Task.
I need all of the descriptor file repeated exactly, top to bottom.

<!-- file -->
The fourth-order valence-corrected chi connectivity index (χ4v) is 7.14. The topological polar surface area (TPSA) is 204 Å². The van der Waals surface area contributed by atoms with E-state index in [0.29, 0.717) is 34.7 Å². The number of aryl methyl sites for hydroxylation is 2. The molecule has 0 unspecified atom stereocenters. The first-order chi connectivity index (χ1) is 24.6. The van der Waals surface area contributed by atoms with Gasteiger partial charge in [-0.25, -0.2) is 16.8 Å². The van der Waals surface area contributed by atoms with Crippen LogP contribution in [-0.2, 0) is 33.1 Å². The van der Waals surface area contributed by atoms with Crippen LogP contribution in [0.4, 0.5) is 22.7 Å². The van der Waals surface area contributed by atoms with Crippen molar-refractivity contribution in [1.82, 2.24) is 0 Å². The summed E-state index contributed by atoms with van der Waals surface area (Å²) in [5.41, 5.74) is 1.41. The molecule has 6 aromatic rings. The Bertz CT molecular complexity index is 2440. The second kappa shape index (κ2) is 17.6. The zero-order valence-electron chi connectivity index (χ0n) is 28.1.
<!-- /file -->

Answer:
The fourth-order valence-corrected chi connectivity index (χ4v) is 7.14. The topological polar surface area (TPSA) is 204 Å². The van der Waals surface area contributed by atoms with E-state index in [0.29, 0.717) is 34.7 Å². The number of aryl methyl sites for hydroxylation is 2. The molecule has 0 unspecified atom stereocenters. The first-order chi connectivity index (χ1) is 24.6. The van der Waals surface area contributed by atoms with Gasteiger partial charge in [-0.25, -0.2) is 16.8 Å². The van der Waals surface area contributed by atoms with Crippen LogP contribution in [-0.2, 0) is 33.1 Å². The van der Waals surface area contributed by atoms with Crippen LogP contribution in [0.4, 0.5) is 22.7 Å². The van der Waals surface area contributed by atoms with Crippen molar-refractivity contribution in [1.82, 2.24) is 0 Å². The summed E-state index contributed by atoms with van der Waals surface area (Å²) in [5.41, 5.74) is 1.41. The molecule has 6 aromatic rings. The Bertz CT molecular complexity index is 2440. The second kappa shape index (κ2) is 17.6. The zero-order valence-electron chi connectivity index (χ0n) is 28.1.